National Gallery of Art - THE COLLECTION
image of Reliquary Châsse French 12th Century (artist)
Reliquary Châsse, c. 1175/1180
champlevé enamel on gilded copper with oak core
overall: 19.1 x 26.7 x 11.5 cm (7 1/2 x 10 1/2 x 4 1/2 in.)
Widener Collection
On View
From the Tour: Medieval Metalwork and Enamels
Object 3 of 8

Conservation Notes

Some rubbing to the panels shows at the front (upper edges; on the proper right, at the join with the front; on the proper left (on the saint's face and at the join with the back), and on the back roof piece (edges and proper left, where separation suggests an effort at prying the box open). Several of the pins that hold the châsse together are missing. A dent and damage to the enamel border are found on the proper right end, with some enamel loss; a small chip is missing from the enamel border on the proper right of the Magi panel, and the roof piece appears to have been pried up slightly at the proper right corner. The object is otherwise in excellent condition.

Of the seven pieces of oak that usually form the core of a Limoges châsse, the bottom section is missing.[1] It must once have contained the small door with a lock that provided access to the interior.[2] The wood panels, roughly 10 mm thick, are set, in typical fashion, with the grain running horizontally or vertically according to the orientation of the panel. The proper right end panel, of newer-looking wood, appears to be a replacement.

On the bottom edges of the wood are worn patches of red pigment over a white layer. On the inner surfaces are blobs of fresher-looking red pigment without any layer underneath. X-ray fluorescence analysis indicated that the worn pigments are mercury sulfide (vermilion), which was typically applied over fine plaster as a protective film for the wood of châsses.[3] The fresher blobs apparently contain barium sulphate (barytes), not used as an artist's pigment before the late eighteenth century. Its presence would indicate a restoration of the protective layer, perhaps on the same occasion when a wood panel was replaced.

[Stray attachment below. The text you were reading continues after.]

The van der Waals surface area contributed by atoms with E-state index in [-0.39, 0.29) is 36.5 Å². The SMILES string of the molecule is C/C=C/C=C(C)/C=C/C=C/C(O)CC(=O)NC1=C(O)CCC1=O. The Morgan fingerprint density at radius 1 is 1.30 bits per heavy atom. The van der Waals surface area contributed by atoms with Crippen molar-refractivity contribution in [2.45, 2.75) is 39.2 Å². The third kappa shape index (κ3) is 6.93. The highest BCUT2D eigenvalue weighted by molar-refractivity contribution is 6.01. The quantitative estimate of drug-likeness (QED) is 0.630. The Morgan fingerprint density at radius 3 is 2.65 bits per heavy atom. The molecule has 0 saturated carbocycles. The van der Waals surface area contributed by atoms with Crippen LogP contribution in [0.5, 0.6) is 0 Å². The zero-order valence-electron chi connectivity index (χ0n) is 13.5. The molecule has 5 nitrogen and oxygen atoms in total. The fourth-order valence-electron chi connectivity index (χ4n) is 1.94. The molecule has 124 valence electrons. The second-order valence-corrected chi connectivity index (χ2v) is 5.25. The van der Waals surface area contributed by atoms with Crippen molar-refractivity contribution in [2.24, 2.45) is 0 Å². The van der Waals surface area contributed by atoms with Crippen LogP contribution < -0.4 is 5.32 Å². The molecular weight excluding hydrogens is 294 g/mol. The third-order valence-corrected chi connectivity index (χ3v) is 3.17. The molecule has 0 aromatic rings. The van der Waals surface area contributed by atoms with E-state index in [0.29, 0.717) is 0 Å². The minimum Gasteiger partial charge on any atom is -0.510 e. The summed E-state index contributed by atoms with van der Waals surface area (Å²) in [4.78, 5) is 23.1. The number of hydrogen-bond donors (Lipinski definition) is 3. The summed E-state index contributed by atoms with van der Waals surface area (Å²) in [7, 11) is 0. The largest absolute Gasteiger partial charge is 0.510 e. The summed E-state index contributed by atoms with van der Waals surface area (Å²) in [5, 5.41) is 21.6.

X-ray fluorescence analysis also indicated that the metal plates are of a gilded, copper-rich alloy The presence of mercury indicates fire-gilding. All the enamel colors contained elemental distributions consistent with medieval production. Each color contains lead, which lowers the melting point of glass, and antimony, which generates a dense white color and hence acts as an opacifier to what would be translucent glazes.

[1] Gauthier 1966, 940-941, and 1987, 7-9. The author is grateful to Mme Gauthier and to Geneviève François for helpful correspondence concerning this and other works in enamel. Mme Gauthier, assisted by Mlle François, is directing a team of scholars in the research and publication of the Corpus des Emaux méridionaux, which aims to catalogue the thousands of surviving enamels made in Limoges and related centers in southern Europe from the twelfth to the fourteenth centuries. Five volumes are planned; the first is Gauthier 1987. See also Marie-Madeleine Gauthier and Geneviéve François, Medieval Enamels from the Keir Collection, ed. and trans. Neil Stratford [exh. cat., The British Museum] (London, 1981), 9-10.
[2] See the diagram in Gauthier 1987, 9; Gauthier 1987, 144, for the closely related Apt châsse, which opens at the bottom; pl. 202 for illustrations of a châsse with such an opening.
[3] Undated report [early 1985] by Gary W. Carriveau in NGA conservation laboratory files. See also Gauthier 1966, 940.
[4]. Report of I4 August 1986, in NGA conservation laboratory files. On medieval enamel techniques in general see Pamela England, "A Technical Investigation of Medieval Enamels," in Hanns Swarzenski and Nancy Netzer, Catalogue of Medieval Objects in the Museum of Fine Arts, Boston: Enamels and Glass (Boston, 1986), xix-xxvi.

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